QUALITY OF LIFE

By

I think most of Hawaii’s people feel ambivalent when they hear that their home is the best place to live in America. We feel proud and probably agree that Hawaii ranks No. 1 in quality of life, but we also know the Islands too well to be smug. We see both the good and the bad up close and real, not like a picture postcard or during a two-week vacation.

This report tells us what we’re doing right – so, stay on track and strive to be even better in those areas – and what we need to fix.

Yes, we have the longest lifespan in the nation, but we also have the highest cost of living and housing. We treasure the land and the aloha spirit with all our souls, but we trample them far too often. Some of us in Hawaii have a fabulous quality of life, but many are left far behind.

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This website on Hawaii’s Quality of Life examines the sunny and dark sides of paradise, and the many shades in between. We tell stories, show pictures, provide numbers and offer something innovative – systems maps – to explain the good and bad of Hawaii. The more we understand Hawaii and its people, the better equipped we are to improve our overall quality of life.

This report tells us what we’re doing right – so, stay on track and strive to be even better in those areas – and what we need to fix. We also offer ways to move forward, while recognizing that further conversation is needed on everything in these pages.

If we keep working at improving our home for everyone, there may come a glorious day when some outsider declares that Hawaii has the best Quality of Life in the world, and we can respond without ambivalence or irony, “Yes, you are absolutely right!”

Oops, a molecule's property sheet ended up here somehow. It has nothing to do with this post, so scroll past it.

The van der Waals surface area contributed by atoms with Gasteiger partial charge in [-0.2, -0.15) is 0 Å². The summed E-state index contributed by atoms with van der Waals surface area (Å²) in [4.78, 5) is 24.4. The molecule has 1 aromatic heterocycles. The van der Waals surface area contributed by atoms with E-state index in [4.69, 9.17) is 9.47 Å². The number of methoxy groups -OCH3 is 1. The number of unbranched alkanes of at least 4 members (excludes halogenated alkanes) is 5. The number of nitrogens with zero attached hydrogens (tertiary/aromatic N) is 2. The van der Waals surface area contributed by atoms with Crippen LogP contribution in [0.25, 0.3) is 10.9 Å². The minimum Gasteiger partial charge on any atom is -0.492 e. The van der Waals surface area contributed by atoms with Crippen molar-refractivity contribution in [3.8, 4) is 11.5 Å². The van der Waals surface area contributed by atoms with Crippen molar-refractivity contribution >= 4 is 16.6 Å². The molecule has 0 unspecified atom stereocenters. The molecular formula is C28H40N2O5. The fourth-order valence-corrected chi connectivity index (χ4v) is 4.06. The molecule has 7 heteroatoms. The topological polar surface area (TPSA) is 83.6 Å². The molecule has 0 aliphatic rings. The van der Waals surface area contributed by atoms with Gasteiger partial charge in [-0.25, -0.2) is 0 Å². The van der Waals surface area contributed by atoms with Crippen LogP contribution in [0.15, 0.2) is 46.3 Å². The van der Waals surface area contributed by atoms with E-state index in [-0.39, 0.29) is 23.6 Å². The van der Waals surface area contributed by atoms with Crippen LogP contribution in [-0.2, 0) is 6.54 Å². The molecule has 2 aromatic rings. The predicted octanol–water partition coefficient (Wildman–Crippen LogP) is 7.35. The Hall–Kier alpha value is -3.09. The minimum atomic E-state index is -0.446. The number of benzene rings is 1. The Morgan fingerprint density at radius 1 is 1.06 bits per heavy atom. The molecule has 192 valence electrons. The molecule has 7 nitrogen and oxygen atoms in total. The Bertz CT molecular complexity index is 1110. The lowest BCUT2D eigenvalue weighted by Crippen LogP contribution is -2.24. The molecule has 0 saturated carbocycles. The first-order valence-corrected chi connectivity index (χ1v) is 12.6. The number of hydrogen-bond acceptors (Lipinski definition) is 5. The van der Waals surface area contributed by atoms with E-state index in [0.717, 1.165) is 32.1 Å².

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Why Systems Maps?

Measuring and understanding the quality of life for Hawaii’s people is a complex task, and this complexity often frustrates attempts to improve it.

One way to make this complexity more manageable is to visualize the factors that improve or degrade our quality of life as a web of interconnected factors and behaviors. It’s called a systems map.

You’ll find systems maps throughout this site – some focus on specific issues, others large cross-sections of society, and one tries to explain the entire system. We encourage you to study them and let us know your thoughts.

 


We’re No. 1

Every year, several surveys rank Hawaii as No. 1 in quality of life and this year is no exception. For instance, CNBC gave Hawaii first place among the states in quality of life, after ranking us at No. 2 in 2012.

An international annual survey of quality of life conducted by Mercer, a global consulting firm, ranked Honolulu as the best city in the U.S. this year. Honolulu placed 28th, just ahead of San Francisco, on the list of 221 cities worldwide. That survey scored cities on their political, social and economic situations, healthcare, schools, public services, recreation, housing and environment.

For the fourth year in a row, Hawaii ranked first in the Gallup-Healthways Well-Being Index. The index is based on a survey that asks people nationwide about more than 50 items. Hawaii scored 71.1 out of 100, with the top scores on life evaluation, emotional health and work environment.

The poll also found that Hawaii residents were most likely to rate their lives as “thriving,” most likely to experience daily enjoyment and least likely to have daily worry or stress.


CONTENTS

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Sponsors

Hawaiian Electric, Bank of Hawaii, HMSA, Island Insurance, The Nature Conservancy
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Civic Engagement

Explaining Systems Maps, Voting Numbers, Using Systems Maps
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Economics

Cost of living, Income, Tourism’s Share of Economy, Unemployment, Jobs, Poverty, Part-time Jobs
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Education

Special Needs, Test Scores, Other Key Metrics, Early Education
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Environment & Energy

Land and Water, Trash, Recycling, Renewable Energy, Cars
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Health

Vital Statistics, Long Life, Suicide, Drug Abuse, Healthy Plan, Fitness, Unequal Outcomes, What Kills Us
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Housing & Communities

Vital Statistics, Housing/Renting Costs, Crime Numbers, Homeless, Children on the Edge, Modest Budgets
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Population

Overall Numbers, County by County, Ages, Ethnicity and Race, Marital Status
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